ENDER’S GAME (Gavin Hood). 113 minutes. Opens Friday.
ENDER’S GAME (Gavin Hood). 113 minutes. Opens Friday (November 1). See listings. Rating: NN
Gavin Hood’s adaptation of Orson Scott Card’s 1985 novel Ender’s Game is a very expensive, very elaborately designed movie about a remarkably talented boy who’s accepted into a school for people just like him. He overcomes social anxiety to win the respect and admiration of his classmates, rising to a position of prominence and ultimately saving everyone from a dark force bent on the destruction of our way of life.
It’s Harry Potter And The Starship Troopers.
In fairness, Card wrote his hero’s journey a good decade before J.K. Rowling invented her boy wizard. But Hood’s movie shamelessly attempts to set up a new super-franchise along the lines of the Harry Potter films, throwing money and visual effects at every concept that even seems like it might resonate with the young audience that powered those eight movies into the box-office record books.
In the not-too-distant future, a couple of decades after Earth barely fought off an alien invasion, humanity is stoically preparing for another interplanetary war.
Children are the soldiers of this future, and the gruff Colonel Graff (Harrison Ford) believes he’s found the best of the best in Ender Wiggin (Hugo’s Asa Butterfield), a gifted strategist with a willingness to sacrifice his comrades if it gets him closer to winning the game – because in war, thinking about mercy or compassion will get you killed.
Ender is shipped to Space War school, where he tentatively bonds with classmate Petra Arkanian (Hailee Steinfeld) and distinguishes himself with exemplary strategy in a series of zero-gravity contests. And then they graduate to elaborate simulation battles, allowing James Cameron’s CG shop Digital Domain to show us exactly why it gets co-producer billing on the picture.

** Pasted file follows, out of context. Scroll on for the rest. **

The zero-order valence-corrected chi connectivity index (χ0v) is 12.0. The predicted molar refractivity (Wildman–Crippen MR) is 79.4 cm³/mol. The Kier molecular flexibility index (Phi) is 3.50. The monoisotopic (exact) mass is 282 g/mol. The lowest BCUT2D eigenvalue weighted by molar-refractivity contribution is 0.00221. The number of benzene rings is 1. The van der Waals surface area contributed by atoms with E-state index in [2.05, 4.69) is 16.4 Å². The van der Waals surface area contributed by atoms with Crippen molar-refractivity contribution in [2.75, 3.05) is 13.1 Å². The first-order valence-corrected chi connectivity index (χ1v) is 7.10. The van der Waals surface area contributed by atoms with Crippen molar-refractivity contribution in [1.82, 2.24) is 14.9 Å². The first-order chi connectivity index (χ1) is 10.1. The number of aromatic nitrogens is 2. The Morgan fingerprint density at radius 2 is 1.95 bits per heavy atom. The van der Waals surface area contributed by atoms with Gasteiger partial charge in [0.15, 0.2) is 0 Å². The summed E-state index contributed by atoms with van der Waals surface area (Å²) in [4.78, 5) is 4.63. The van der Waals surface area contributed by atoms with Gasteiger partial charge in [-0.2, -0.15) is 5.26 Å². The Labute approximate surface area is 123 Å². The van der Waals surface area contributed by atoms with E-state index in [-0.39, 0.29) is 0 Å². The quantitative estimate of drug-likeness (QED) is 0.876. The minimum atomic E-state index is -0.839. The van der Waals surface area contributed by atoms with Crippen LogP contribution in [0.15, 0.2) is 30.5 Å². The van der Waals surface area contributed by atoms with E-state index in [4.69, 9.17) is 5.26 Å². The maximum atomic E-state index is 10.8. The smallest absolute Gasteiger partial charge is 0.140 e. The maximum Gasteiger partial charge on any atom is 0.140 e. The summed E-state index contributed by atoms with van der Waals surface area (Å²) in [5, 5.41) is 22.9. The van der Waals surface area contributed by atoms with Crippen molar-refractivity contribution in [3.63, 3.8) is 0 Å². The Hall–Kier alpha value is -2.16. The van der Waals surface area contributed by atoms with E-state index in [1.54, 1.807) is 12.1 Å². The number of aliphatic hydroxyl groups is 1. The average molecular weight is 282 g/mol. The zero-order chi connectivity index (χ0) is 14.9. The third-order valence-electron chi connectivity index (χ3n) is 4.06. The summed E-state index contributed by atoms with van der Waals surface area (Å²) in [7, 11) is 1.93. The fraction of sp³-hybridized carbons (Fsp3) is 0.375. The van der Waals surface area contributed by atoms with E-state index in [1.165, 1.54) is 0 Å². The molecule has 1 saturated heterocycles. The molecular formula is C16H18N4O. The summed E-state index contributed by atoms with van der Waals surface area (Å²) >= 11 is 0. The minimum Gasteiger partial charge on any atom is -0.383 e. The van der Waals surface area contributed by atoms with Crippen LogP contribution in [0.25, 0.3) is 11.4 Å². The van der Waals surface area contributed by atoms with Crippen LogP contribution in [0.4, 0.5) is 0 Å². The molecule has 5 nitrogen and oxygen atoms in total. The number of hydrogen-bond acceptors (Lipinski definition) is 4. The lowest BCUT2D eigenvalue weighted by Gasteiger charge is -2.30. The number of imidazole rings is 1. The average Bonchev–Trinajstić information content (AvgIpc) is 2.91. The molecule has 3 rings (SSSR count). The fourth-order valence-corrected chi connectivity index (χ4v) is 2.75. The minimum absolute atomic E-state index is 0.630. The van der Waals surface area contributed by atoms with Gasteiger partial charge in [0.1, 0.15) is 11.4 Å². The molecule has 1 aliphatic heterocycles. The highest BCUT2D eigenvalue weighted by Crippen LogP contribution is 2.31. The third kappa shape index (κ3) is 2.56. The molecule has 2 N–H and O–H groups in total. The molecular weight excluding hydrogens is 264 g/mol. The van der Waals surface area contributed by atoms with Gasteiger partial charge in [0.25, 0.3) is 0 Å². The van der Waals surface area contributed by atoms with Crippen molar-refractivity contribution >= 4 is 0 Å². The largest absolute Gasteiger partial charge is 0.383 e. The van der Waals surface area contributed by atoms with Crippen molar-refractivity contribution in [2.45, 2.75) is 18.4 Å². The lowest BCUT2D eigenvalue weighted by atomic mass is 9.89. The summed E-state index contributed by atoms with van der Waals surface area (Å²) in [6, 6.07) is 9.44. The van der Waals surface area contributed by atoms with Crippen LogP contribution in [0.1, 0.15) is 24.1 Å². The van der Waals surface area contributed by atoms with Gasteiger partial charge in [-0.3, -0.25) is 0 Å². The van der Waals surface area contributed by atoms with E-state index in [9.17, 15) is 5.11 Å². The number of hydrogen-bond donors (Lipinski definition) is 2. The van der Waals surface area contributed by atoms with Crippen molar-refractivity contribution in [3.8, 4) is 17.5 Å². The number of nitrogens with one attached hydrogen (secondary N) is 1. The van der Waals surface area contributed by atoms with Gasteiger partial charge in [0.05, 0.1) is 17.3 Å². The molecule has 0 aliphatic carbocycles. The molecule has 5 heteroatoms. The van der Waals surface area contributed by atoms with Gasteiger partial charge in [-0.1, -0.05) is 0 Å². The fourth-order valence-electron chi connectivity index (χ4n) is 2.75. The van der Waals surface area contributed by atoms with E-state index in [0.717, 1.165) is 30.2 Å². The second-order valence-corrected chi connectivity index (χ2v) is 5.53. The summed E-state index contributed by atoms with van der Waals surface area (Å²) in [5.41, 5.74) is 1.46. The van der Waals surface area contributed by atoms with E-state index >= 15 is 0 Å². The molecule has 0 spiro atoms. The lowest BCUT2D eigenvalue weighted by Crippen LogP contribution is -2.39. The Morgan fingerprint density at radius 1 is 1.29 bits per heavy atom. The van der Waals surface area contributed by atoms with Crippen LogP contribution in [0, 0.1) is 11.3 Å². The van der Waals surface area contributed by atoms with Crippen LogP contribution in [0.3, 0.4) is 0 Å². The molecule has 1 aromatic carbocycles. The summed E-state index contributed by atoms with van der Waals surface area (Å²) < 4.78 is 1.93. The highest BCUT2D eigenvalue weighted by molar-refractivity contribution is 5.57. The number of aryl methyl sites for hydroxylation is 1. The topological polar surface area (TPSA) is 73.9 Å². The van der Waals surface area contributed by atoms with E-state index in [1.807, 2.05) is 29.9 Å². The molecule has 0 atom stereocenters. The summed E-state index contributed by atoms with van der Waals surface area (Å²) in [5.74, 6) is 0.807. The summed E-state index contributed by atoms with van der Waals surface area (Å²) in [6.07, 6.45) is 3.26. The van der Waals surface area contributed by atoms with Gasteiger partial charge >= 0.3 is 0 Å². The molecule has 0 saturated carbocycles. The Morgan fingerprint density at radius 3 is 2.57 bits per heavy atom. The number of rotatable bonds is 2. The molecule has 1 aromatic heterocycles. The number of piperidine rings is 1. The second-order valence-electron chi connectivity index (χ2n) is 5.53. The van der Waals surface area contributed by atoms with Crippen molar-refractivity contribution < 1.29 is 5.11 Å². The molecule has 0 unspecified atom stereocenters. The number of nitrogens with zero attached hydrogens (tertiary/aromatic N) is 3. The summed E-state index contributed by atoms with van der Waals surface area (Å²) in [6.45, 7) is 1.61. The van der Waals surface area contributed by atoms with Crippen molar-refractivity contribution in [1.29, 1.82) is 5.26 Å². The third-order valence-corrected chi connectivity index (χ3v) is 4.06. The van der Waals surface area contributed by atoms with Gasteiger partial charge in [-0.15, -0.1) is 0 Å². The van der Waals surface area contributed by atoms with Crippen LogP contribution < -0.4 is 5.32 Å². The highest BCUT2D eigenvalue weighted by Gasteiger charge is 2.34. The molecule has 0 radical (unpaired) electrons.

So, yes, Ender’s Game is a visual spectacle. No expense has been spared. Everything looks stunning and shiny and crisp, and the zero-g sequences are appropriately convincing. The problem is that it never comes to life.
The first and foremost weakness is the character of Ender himself. He’s about as dynamic as Harry Potter was in the first three or four movies: people are constantly telling him he’s fantastic, and he worries that he isn’t. Butterfield is an awfully tentative actor, and can’t really convey any deeper gravitas or power. When Ender’s supposed to be a smartass and push back against authority, Butterfield just seems pissy.
Steinfeld isn’t much better as Petra, though she’s less awkward than she was in Romeo & Juliet. The only interesting performance comes from Moises Arias as dickish antagonist Bonzo Madrid, and that’s because I kept flashing back to his amazing tragicomic turn in The Kings Of Summer.
The adult cast doesn’t do much better. After being so unexpectedly textured in Paranoia, Harrison Ford slumps back into cranky cheque-cashing mode. As his concerned assistant, Viola Davis does a fine job of making the same three or four lines sound novel. Ben Kingsley, who shows up late in the game as a legendary Maori pilot, at least enjoys his ridiculous accent.
Butterfield’s weakness is a big problem, but it’s not the worst thing audiences will have to contend with. That would be screenwriter and director Hood, he of the shameless Tsotsi, the mechanical Rendition and the dopey X-Men Origins: Wolverine. He’s a hack with no vision of his own every movie he’s made is a reworking of elements from other, more successful movies, and all he does here is apply the aesthetic of Christopher Nolan’s Batman trilogy to Card’s novel.
Ender’s Game is told with deliberate visuals and an agitated musical score (here, Steve Jablonsky aping Hans Zimmer’s constant thrumming of Dark Knight compositions), with an atmosphere of grim urgency. Even the early game sequences are framed and scored with absolute seriousness. We’re not allowed to enjoy or appreciate Ender’s ingenuity at winning a contest, but told that his merciless calculation is exactly what they need. Imagine Nolan tackling The Hunger Games you’d never get the comic relief that Stanley Tucci, Elizabeth Banks or Woody Harrelson brought to it, which is desperately needed here.
You know that thing where Nolan withholds his film’s title until the final shot, to send us out on a high? Hood even steals that, but he doesn’t understand how Nolan makes it work. Batman didn’t begin until the end of Batman Begins, he wasn’t a dark knight until the end of The Dark Knight and the hero didn’t rise until the end of The Dark Knight Rises.
Ender’s game is over by the end of Ender’s Game, so it just seems foolish to throw the title at us then. Hood just does it because that’s how Nolan does it, and Nolan’s movies make all the money. Maybe it’ll work. Who knows?
Oh, and in what’s clearly an attempt to avoid reminding audiences of Card’s recent campaign against gay marriage, the aliens are no longer referred to as Buggers.
Maybe that’ll work, too.
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